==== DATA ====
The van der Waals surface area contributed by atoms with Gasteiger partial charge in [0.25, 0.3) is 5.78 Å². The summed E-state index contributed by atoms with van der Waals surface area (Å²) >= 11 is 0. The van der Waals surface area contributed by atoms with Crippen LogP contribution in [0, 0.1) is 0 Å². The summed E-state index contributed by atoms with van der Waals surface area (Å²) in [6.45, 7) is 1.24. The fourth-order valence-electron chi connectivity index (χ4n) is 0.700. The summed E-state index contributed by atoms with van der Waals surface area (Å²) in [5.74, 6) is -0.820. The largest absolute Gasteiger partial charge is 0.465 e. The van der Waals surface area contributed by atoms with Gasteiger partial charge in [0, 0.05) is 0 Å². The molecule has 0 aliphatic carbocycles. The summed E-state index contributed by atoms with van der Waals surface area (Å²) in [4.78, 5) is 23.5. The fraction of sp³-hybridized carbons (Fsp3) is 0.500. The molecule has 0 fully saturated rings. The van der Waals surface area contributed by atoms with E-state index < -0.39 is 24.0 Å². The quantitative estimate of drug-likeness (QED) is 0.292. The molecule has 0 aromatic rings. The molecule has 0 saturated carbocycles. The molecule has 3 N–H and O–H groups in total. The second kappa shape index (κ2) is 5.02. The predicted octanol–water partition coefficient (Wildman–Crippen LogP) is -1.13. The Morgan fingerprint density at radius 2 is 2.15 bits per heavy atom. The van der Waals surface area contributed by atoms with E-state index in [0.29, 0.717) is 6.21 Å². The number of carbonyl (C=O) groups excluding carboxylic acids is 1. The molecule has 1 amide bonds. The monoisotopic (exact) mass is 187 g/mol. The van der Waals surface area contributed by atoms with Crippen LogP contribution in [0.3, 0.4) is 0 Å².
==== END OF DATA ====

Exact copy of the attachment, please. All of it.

The van der Waals surface area contributed by atoms with Gasteiger partial charge in [0.25, 0.3) is 5.78 Å². The summed E-state index contributed by atoms with van der Waals surface area (Å²) >= 11 is 0. The van der Waals surface area contributed by atoms with Crippen LogP contribution in [0, 0.1) is 0 Å². The summed E-state index contributed by atoms with van der Waals surface area (Å²) in [6.45, 7) is 1.24. The fourth-order valence-electron chi connectivity index (χ4n) is 0.700. The summed E-state index contributed by atoms with van der Waals surface area (Å²) in [5.74, 6) is -0.820. The largest absolute Gasteiger partial charge is 0.465 e. The van der Waals surface area contributed by atoms with Gasteiger partial charge in [0, 0.05) is 0 Å². The molecule has 0 aliphatic carbocycles. The summed E-state index contributed by atoms with van der Waals surface area (Å²) in [4.78, 5) is 23.5. The fraction of sp³-hybridized carbons (Fsp3) is 0.500. The molecule has 0 fully saturated rings. The van der Waals surface area contributed by atoms with E-state index < -0.39 is 24.0 Å². The quantitative estimate of drug-likeness (QED) is 0.292. The molecule has 0 aromatic rings. The molecule has 0 saturated carbocycles. The molecule has 3 N–H and O–H groups in total. The second kappa shape index (κ2) is 5.02. The predicted octanol–water partition coefficient (Wildman–Crippen LogP) is -1.13. The Morgan fingerprint density at radius 2 is 2.15 bits per heavy atom. The van der Waals surface area contributed by atoms with E-state index in [0.29, 0.717) is 6.21 Å². The number of carbonyl (C=O) groups excluding carboxylic acids is 1. The molecule has 1 amide bonds. The monoisotopic (exact) mass is 187 g/mol. The van der Waals surface area contributed by atoms with Crippen LogP contribution in [0.3, 0.4) is 0 Å².